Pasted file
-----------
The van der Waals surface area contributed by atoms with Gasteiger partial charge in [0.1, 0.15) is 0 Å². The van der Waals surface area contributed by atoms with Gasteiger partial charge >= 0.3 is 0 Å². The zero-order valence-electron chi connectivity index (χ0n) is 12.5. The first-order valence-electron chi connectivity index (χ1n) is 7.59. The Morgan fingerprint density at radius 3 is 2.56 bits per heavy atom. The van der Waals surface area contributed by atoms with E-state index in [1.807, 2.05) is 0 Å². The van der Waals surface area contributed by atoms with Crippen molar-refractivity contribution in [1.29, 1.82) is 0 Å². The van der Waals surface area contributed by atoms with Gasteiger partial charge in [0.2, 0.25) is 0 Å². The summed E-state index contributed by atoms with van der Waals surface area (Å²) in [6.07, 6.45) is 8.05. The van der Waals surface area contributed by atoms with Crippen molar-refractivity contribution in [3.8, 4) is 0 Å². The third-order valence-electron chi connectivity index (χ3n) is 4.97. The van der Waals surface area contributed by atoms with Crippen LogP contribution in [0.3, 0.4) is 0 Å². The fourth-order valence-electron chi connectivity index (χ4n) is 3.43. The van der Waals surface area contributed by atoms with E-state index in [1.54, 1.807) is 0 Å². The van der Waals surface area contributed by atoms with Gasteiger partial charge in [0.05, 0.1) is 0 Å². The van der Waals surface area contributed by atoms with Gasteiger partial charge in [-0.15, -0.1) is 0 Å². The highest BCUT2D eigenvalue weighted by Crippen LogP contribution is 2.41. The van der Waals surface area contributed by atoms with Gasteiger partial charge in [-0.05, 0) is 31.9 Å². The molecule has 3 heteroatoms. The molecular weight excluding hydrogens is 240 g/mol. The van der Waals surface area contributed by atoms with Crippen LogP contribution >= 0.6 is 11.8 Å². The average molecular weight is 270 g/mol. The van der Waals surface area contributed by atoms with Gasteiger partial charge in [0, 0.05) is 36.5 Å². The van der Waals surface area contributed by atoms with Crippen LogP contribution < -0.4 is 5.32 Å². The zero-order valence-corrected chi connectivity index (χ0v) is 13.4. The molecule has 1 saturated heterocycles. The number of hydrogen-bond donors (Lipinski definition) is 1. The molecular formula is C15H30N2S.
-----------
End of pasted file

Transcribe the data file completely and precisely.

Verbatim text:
The van der Waals surface area contributed by atoms with Gasteiger partial charge in [0.1, 0.15) is 0 Å². The van der Waals surface area contributed by atoms with Gasteiger partial charge >= 0.3 is 0 Å². The zero-order valence-electron chi connectivity index (χ0n) is 12.5. The first-order valence-electron chi connectivity index (χ1n) is 7.59. The Morgan fingerprint density at radius 3 is 2.56 bits per heavy atom. The van der Waals surface area contributed by atoms with E-state index in [1.807, 2.05) is 0 Å². The van der Waals surface area contributed by atoms with Crippen molar-refractivity contribution in [1.29, 1.82) is 0 Å². The van der Waals surface area contributed by atoms with Gasteiger partial charge in [0.2, 0.25) is 0 Å². The summed E-state index contributed by atoms with van der Waals surface area (Å²) in [6.07, 6.45) is 8.05. The van der Waals surface area contributed by atoms with Crippen molar-refractivity contribution in [3.8, 4) is 0 Å². The third-order valence-electron chi connectivity index (χ3n) is 4.97. The van der Waals surface area contributed by atoms with Crippen LogP contribution in [0.3, 0.4) is 0 Å². The fourth-order valence-electron chi connectivity index (χ4n) is 3.43. The van der Waals surface area contributed by atoms with E-state index in [1.54, 1.807) is 0 Å². The van der Waals surface area contributed by atoms with Gasteiger partial charge in [0.05, 0.1) is 0 Å². The van der Waals surface area contributed by atoms with Gasteiger partial charge in [-0.15, -0.1) is 0 Å². The highest BCUT2D eigenvalue weighted by Crippen LogP contribution is 2.41. The van der Waals surface area contributed by atoms with Gasteiger partial charge in [-0.05, 0) is 31.9 Å². The molecule has 3 heteroatoms. The molecular weight excluding hydrogens is 240 g/mol. The van der Waals surface area contributed by atoms with Crippen LogP contribution >= 0.6 is 11.8 Å². The average molecular weight is 270 g/mol. The van der Waals surface area contributed by atoms with Gasteiger partial charge in [0, 0.05) is 36.5 Å². The van der Waals surface area contributed by atoms with Crippen LogP contribution < -0.4 is 5.32 Å². The zero-order valence-corrected chi connectivity index (χ0v) is 13.4. The molecule has 1 saturated heterocycles. The number of hydrogen-bond donors (Lipinski definition) is 1. The molecular formula is C15H30N2S.